Terry Tempest Williams’ Variations on Voice

At the annual Ethel L. Handley reading, activist and environmentalist writer Terry Tempest Williams read from her most recent novel, When Women Were Birds: Fifty-four Variations on Voice, discussing the concept of voice in her novel and the need for others to explore their own variations on voice.

IMG_3550PROVO, Utah (Oct. 9, 2015)—When Terry Tempest Williams’ mother passed away at age 54, she left her with six empty journals. For 25 years, those empty journals left Williams asking an impossible question: what was her mother trying to say?

A Utah native, environmentalist, and activist, Williams uses the Utah landscape to examine issues from ecology to women’s health. In her most recent novel, When Women Were Birds: Fifty-four Variations on Voice, Williams reconciles concepts of voice, themes of absence and presence, and her mother’s death through the blank journals she left behind.

Williams asked, “How do we find our voice? What happens when we lose our voice? What happens when our voice is silenced? How do we retrieve it? How do we use it? How do we honor it? And not just our voice, but other voices?”
These are questions Williams grapples with in her 54 variations on voice as she tries to reconcile the absence of her mother’s own voice in the journals she left behind.

Williams recalled going to retrieve her mother’s journals after her death and the shock she experienced upon finding them empty.

“It was a second death,” Williams said. “I couldn’t imagine what she was trying to say to me. I was so shattered that I just picked them all up, took them into the back of my car, drove back up Emigration Canyon, and for the next 25 years wrote in every one of them.”

Yet it wasn’t until Williams was 54 years old, the same year her mother was when she died, that she returned to the journals and asked the question she had been too afraid to ask before: what was it her mother could not say?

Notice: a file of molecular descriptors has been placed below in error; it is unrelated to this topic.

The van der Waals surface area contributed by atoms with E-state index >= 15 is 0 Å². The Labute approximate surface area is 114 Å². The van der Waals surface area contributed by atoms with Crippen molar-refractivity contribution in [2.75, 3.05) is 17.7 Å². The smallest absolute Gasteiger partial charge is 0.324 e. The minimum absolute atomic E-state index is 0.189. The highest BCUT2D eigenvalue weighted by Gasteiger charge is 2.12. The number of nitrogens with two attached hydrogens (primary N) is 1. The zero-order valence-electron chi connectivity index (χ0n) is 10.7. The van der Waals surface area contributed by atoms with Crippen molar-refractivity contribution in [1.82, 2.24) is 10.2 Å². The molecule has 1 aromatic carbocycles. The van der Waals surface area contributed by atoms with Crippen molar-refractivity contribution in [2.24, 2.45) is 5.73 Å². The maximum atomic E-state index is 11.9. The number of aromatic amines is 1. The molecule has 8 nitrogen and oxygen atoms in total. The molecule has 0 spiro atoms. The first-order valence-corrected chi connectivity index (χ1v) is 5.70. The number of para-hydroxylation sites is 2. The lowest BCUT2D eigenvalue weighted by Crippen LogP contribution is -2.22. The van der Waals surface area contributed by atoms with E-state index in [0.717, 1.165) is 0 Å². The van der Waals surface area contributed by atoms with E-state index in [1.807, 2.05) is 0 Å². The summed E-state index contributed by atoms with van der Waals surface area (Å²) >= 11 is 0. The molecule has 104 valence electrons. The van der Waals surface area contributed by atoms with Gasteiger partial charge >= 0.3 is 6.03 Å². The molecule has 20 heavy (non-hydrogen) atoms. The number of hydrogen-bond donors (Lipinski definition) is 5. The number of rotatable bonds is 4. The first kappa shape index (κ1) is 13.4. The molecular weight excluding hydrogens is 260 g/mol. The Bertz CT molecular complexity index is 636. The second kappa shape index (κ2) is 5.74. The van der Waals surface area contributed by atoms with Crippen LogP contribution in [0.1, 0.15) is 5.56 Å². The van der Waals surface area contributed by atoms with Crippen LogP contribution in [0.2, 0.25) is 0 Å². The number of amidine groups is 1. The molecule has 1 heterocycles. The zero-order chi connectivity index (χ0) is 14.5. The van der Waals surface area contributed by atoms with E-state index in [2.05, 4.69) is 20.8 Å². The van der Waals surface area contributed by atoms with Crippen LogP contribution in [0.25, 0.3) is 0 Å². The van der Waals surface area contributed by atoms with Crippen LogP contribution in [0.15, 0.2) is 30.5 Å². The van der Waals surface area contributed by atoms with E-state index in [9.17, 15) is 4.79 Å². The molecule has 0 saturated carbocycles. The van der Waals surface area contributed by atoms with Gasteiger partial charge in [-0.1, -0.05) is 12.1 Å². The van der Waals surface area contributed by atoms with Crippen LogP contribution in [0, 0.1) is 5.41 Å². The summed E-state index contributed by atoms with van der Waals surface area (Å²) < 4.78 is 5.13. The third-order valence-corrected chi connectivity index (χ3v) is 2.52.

In a question and answer session, English major Eliza Handley asked Williams how young college students might find their own voices and use them for good.

“I wish someone had told me in my twenties that we never find our voice,” Williams responded. “Every day we make choices of if our voice will be heard or not. What I would say to you as students is that you have a very, very powerful voice now more than ever because so much is at stake with our beautiful, broken world.”

According to Williams, students play a valuable role in putting a voice to issues in the world today. From climate change, gender inequality, issues of poverty, spiritual sovereignty or free speech, each voice has a part to play, Williams said.

“You have a voice and it matters,” she continued. “Whether it’s a woman’s voice over your own reproductive health as a woman, whether it’s your voice as a mother or father or student, the things you care about need to be heard.”

She added, “My advice to you is to write.”

As a special gift, Williams played a recomposed version of German composer Max Richter’s “The Four Seasons,” suggesting that now is a time in which individuals must reimagine and recompose everything.

“I would ask you to think about what is your gift, how can you take more risks with your gift, how your voice is being suppressed, and how can you take your voice and reimagine your place in the world with the power that is yours.”

She concluded, “That is the task before us, and I think it has everything to do with imagination, with love and with courage.”

Sylvia Cutler (B.A. English/French ’17)

Sylvia covers the department of Comparative Arts & Letters for the College of Humanities. She is a junior pursuing a double major in English and French with a minor in women’s studies.